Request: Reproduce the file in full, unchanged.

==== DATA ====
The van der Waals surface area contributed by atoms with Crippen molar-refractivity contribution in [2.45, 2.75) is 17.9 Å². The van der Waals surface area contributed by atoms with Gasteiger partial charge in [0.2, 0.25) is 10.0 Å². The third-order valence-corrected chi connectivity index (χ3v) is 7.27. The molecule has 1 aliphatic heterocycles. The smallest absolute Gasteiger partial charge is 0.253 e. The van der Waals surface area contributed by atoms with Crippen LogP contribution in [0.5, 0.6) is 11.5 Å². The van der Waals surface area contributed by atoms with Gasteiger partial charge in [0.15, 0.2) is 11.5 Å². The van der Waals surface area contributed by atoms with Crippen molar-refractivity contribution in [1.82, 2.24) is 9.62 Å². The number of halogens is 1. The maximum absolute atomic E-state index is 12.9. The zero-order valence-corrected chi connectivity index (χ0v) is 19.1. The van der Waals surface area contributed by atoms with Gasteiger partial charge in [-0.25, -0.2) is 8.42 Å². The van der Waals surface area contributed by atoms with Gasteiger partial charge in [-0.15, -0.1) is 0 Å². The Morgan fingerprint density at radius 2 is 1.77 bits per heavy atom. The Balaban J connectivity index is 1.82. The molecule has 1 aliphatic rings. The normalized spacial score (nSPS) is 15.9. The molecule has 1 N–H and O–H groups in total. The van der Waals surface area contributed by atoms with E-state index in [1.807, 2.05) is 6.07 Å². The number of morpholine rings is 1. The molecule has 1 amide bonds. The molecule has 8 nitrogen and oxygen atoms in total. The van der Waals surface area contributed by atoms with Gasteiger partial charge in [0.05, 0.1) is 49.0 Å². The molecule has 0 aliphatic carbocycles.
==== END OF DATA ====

The van der Waals surface area contributed by atoms with Crippen molar-refractivity contribution in [2.45, 2.75) is 17.9 Å². The van der Waals surface area contributed by atoms with Gasteiger partial charge in [0.2, 0.25) is 10.0 Å². The third-order valence-corrected chi connectivity index (χ3v) is 7.27. The molecule has 1 aliphatic heterocycles. The smallest absolute Gasteiger partial charge is 0.253 e. The van der Waals surface area contributed by atoms with Crippen LogP contribution in [0.5, 0.6) is 11.5 Å². The van der Waals surface area contributed by atoms with Gasteiger partial charge in [0.15, 0.2) is 11.5 Å². The van der Waals surface area contributed by atoms with Crippen molar-refractivity contribution in [1.82, 2.24) is 9.62 Å². The number of halogens is 1. The maximum absolute atomic E-state index is 12.9. The zero-order valence-corrected chi connectivity index (χ0v) is 19.1. The van der Waals surface area contributed by atoms with Gasteiger partial charge in [-0.25, -0.2) is 8.42 Å². The van der Waals surface area contributed by atoms with Gasteiger partial charge in [-0.15, -0.1) is 0 Å². The Morgan fingerprint density at radius 2 is 1.77 bits per heavy atom. The Balaban J connectivity index is 1.82. The molecule has 1 aliphatic rings. The normalized spacial score (nSPS) is 15.9. The molecule has 1 N–H and O–H groups in total. The van der Waals surface area contributed by atoms with E-state index in [1.807, 2.05) is 6.07 Å². The number of morpholine rings is 1. The molecule has 1 amide bonds. The molecule has 8 nitrogen and oxygen atoms in total. The van der Waals surface area contributed by atoms with Gasteiger partial charge in [0.05, 0.1) is 49.0 Å². The molecule has 0 aliphatic carbocycles.